Fianna Fáil leader Micheál Martin. Credit: Photocall Ireland

Sinn Féin is down two points to 19 percent while Independents and smaller parties go up one point to 25 percent. Figures for fringe parties and groups are as follows - People Before Profit/Anti-Austerity Alliance (PBP/AAA): five percent; Social Democrats: four percent; Green Party: two percent; Renua: two percent.By teatime on  Saturday, RTE News was reporting on a Red C poll commissioned by the Sunday Business Post which showed Labour at a modest but not insignificant eight percent.

Although that marked a drop of one percentage point from the previous Red C survey, it suggested that the party would not be completely massacred. In 2007, for example, Labour came back with 20 TDs on a vote-share of 10.1 percent.

The latest Red C poll shows Fine Gael rising four points to 30 percent while Fianna Fáil and Sinn Féin have both gone down one point to 18 and 16 percent respectively, while the Independents and Others also dropped a single point, to 28 percent.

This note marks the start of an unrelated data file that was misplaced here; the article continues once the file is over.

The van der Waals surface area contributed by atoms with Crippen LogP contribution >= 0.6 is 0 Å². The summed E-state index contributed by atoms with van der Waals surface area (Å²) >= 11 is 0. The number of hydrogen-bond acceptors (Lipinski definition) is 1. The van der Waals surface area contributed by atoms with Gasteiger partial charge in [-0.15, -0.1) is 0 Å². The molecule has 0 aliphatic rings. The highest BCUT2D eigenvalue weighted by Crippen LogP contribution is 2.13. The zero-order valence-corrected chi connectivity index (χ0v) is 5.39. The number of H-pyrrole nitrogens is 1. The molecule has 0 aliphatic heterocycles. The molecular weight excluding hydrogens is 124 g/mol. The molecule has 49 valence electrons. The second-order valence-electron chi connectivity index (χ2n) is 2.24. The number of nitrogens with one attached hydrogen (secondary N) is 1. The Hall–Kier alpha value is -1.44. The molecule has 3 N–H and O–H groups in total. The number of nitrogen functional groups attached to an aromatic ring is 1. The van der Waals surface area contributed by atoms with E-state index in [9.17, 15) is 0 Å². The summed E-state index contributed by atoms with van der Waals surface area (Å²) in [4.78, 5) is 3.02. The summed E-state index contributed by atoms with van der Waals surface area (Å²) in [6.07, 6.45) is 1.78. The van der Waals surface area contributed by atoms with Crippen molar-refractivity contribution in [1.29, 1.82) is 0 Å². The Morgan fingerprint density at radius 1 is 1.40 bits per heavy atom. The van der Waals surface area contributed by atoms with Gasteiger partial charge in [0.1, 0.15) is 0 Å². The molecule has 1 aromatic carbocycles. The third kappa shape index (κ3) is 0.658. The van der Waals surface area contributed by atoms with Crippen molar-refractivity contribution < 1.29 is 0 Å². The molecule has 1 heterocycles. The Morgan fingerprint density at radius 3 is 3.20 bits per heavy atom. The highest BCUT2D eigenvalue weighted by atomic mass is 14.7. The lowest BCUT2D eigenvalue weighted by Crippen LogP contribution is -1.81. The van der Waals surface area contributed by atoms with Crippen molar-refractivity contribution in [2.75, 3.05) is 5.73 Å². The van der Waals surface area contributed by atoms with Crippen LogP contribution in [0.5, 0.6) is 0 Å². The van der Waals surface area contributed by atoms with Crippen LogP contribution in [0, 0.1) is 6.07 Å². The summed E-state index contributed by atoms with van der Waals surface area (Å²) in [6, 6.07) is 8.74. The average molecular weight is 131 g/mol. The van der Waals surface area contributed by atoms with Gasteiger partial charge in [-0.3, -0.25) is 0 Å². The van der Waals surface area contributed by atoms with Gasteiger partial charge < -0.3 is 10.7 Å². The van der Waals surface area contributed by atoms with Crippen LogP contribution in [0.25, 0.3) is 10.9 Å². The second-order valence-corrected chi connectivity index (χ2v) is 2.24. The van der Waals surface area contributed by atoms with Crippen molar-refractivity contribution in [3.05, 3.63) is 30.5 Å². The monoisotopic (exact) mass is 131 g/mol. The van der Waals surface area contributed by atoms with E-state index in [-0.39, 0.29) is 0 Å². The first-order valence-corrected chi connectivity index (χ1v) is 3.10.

The weekend had started very badly for Labour with another poll commissioned for the Irish edition of the Sunday Times placing the party at a disastrous four percent, one point behind the far-left PBP/AAA. The survey was carried out by the Behaviour & Attitudes company and, unusually, the main details were leaked on Friday night.

Despite her party's poor showing, Labour leader Joan Burton adopted a defiant stance, stating that she had never shirked a fight before and wasn't about to do so now.

There was good news for Fine Gael, who went from 28 to 30 percent. It hadn't been a great week for Enda Kenny and his team up to that point.